Hotta argues that war could have been prevented, and she dismisses apologists’ arguments that the US cornered Japan into conflict. Tokyo’s decision to occupy southern French Indochina in July 1941 was a red flag for Washington and prompted it to impose economic sanctions that made time Japan’s enemy. Pro-war advocates argued that the longer it dithered on going to war with the US, the weaker it would be as resources dwindled. But as Hotta amply documents, well before Japan decided to move into French Indochina many leaders voiced concerns that such a move would provoke the US because it signaled Tokyo’s intention to invade all of Southeast Asia. (Indeed, the US knew this because they were already reading Japan’s coded cables.) Tokyo went ahead, despite the fact that they were negotiating with the US over whether to declare the entire colony neutral. As such, Tokyo showed itself to be an untrustworthy negotiating partner, saying one thing and doing the opposite, widening the chasm between Tokyo and Washington and reducing the scope for diplomacy.
In the summer of 1941, with US sanctions taking a toll, Japan’s leaders felt that the range of options was shrinking. Hardliners argued that capitulation to US demands to withdraw from China and Indochina would dishonor the sacrifices already made. If the choice was shame or war, they favored the latter. Such a grim and misguided calculus pushes nations to double down when they should be cutting losses.
Hotta reminds us that race was also a major factor. Japan’s leaders resented what they saw as accumulated humiliations and a failure to accommodate Japan’s legitimate aspirations. Racism had long nettled the Japanese, and they were convinced that Japan would remain a second-rate power as long as the Western-dominated status quo continued. In 1933 Japan walked out of the League of Nations because other members voted to condemn its 1931 aggression in Manchuria. This, too, proved a fateful step toward Pearl Harbor.
Yosuke Matsuoka, foreign minister at the time, fumed about Western hypocrisy and later advocated Japan allying with Germany and Italy in the Axis. He imagined that this would intimidate the US into sitting the war out, but he misread the situation completely. The main impact was to tar Japan with Nazi actions while linking the European and Asian theaters, thus increasing the US interest in both. Hotta describes Matsuoka as an “insufferably vain” and ineffective diplomat, given to “brinksmanship and bluff without knowing when or where to stop.” Matsuoka’s boss, the feckless prime minister, Prince Fumimaro Konoe, found him a tiresome liability and successfully schemed to oust him, which pleased Secretary of State Cordell Hull. But Matsuoka was only one of many boneheaded leaders nudging Japan toward calamity, vacillating leaders sleepwalking to disaster.
Perhaps the most to blame was Konoe, scion of a noble family, who disastrously escalated Japan’s war with China in 1937 and oversaw preparations for war against the US in the summer of 1941. Oblivious to his own decisive role, he seemed to see himself as an onlooker rather than the leader whose indecision and erratic moves were dragging Japan across the Rubicon. Other, equally irresolute leaders waited for someone else to halt the march to war, a collective abnegation of responsibility that spelled disaster. Admiral Isoroku Yamamoto planned the Pearl Harbor assault even though he knew that it was a reckless mistake. Hideki Tojo, who became prime minister in October of 1941, also had grave misgivings, but hoped it would miraculously work out. Perhaps he was counting on another divine wind (kamikaze) like the one that warded off Mongol invaders in the 13th century?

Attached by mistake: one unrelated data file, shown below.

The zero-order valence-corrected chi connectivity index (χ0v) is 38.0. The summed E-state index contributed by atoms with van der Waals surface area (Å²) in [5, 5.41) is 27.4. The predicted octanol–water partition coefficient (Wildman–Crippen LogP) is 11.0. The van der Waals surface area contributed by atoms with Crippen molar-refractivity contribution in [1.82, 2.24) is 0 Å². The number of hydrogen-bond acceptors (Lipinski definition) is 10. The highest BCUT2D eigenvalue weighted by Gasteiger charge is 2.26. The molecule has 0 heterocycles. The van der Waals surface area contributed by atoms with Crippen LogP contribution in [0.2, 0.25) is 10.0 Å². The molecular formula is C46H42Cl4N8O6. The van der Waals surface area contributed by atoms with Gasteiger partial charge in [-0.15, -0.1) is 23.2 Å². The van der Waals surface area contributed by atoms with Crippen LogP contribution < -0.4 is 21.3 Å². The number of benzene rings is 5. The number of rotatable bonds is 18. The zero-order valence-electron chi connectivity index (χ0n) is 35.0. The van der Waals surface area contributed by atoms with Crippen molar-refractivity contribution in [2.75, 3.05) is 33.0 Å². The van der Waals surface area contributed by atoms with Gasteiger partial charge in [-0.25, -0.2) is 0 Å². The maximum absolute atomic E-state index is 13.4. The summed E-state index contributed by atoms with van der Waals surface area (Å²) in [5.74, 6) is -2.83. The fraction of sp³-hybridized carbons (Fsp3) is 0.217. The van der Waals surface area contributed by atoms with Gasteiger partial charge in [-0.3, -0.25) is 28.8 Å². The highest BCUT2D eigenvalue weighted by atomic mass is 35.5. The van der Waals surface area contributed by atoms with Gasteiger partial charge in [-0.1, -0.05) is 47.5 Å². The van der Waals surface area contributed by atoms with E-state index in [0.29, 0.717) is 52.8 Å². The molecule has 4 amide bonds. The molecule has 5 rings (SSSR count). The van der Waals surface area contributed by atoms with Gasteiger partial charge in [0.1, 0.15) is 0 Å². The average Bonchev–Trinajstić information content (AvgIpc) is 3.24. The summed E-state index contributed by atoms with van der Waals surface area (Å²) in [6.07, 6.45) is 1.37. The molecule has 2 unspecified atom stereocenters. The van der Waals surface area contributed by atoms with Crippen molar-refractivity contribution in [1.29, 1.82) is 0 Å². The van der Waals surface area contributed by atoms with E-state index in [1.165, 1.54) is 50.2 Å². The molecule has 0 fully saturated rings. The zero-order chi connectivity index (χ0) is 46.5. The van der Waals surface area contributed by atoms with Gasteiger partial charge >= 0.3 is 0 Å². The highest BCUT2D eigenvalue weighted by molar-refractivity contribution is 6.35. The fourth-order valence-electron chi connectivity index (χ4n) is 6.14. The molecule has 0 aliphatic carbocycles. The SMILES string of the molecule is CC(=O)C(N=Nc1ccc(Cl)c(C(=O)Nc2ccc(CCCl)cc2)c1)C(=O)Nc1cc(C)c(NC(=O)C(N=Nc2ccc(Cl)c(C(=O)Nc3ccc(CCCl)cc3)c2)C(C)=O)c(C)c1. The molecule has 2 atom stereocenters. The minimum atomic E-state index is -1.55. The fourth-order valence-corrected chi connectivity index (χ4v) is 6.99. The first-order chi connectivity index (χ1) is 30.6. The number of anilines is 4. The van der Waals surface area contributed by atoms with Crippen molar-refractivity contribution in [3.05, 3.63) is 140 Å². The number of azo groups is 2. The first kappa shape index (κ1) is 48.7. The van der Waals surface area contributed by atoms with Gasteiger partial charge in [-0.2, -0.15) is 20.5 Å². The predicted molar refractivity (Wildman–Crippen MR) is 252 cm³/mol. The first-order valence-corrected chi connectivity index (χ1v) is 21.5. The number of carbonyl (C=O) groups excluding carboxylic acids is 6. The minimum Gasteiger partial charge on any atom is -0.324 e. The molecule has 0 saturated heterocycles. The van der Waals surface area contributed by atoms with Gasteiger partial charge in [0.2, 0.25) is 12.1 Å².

Emperor Hirohito showed some mettle when he questioned his top military leaders in private about their war plan, reminding them that they had been equally optimistic about a quick positive result in China four years earlier. In the face of Hirohito’s skepticism they acknowledged that victory was not certain. Many hoped that the emperor would intervene and call a stop to the madness, thereby giving the military a face-saving exit, but his advisors were concerned that this might provoke a coup and undermine the Imperial Household. The next day at the Imperial Conference, Hirohito merely recited a poem that subtly, and apparently ineffectively, conveyed his misgivings. Instead Hirohito tasked the pro-war General Tojo to seek a peace he didn’t believe in.
Hotta concludes that Japan was responsible for the outbreak of war and dismisses claims that the Hull Note issued in late November 1941 (by US Secretary of State Cordell Hull) incited it. In the run-up to war, as Hotta notes, Washington’s conciliatory concessions were ignored and opportunities to strike a deal were mishandled. In November 1941, Japan’s leaders gave bellicose speeches that reinforced US perceptions that last-minute peace talks were a duplicitous charade. It probably didn’t help matters that Prime Minister Tojo studied Nazi film clips to hone his speechmaking skills. And, by setting unrealistically tight deadlines for diplomacy, with war the default position, Japan’s leaders backed themselves into a calamity.
Paradoxically, under the banner of pan-Asian liberation, a war of subjugation was widened to the Pacific and Southeast Asia at the end of 1941. Rather than helping Asians, Japan added millions of dead soldiers and civilians to the pyres, pawns in Japan’s imperial aggression. Hotta masterfully explains wartime psychology, how and why Japan chose to unleash this whirlwind, and what drove its leaders to abandon caution and compromise to risk it all on a dubious gamble.